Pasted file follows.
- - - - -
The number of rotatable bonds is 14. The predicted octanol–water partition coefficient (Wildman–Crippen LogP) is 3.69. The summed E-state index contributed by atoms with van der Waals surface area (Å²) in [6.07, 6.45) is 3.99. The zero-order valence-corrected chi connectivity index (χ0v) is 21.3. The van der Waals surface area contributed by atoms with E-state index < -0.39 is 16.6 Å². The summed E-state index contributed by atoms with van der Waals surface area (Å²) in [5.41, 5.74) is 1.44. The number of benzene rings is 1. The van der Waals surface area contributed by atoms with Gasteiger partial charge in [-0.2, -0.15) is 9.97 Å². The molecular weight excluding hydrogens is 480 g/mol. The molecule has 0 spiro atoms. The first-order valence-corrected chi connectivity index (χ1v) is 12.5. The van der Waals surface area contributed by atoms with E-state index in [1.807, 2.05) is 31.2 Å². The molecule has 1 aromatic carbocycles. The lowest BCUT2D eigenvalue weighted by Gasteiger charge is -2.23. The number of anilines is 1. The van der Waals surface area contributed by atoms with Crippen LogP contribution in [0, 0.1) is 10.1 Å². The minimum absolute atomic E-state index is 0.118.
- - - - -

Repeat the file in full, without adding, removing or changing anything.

The number of rotatable bonds is 14. The predicted octanol–water partition coefficient (Wildman–Crippen LogP) is 3.69. The summed E-state index contributed by atoms with van der Waals surface area (Å²) in [6.07, 6.45) is 3.99. The zero-order valence-corrected chi connectivity index (χ0v) is 21.3. The van der Waals surface area contributed by atoms with E-state index < -0.39 is 16.6 Å². The summed E-state index contributed by atoms with van der Waals surface area (Å²) in [5.41, 5.74) is 1.44. The number of benzene rings is 1. The van der Waals surface area contributed by atoms with Gasteiger partial charge in [-0.2, -0.15) is 9.97 Å². The molecular weight excluding hydrogens is 480 g/mol. The molecule has 0 spiro atoms. The first-order valence-corrected chi connectivity index (χ1v) is 12.5. The van der Waals surface area contributed by atoms with E-state index in [1.807, 2.05) is 31.2 Å². The molecule has 1 aromatic carbocycles. The lowest BCUT2D eigenvalue weighted by Gasteiger charge is -2.23. The number of anilines is 1. The van der Waals surface area contributed by atoms with Crippen LogP contribution in [0, 0.1) is 10.1 Å². The minimum absolute atomic E-state index is 0.118.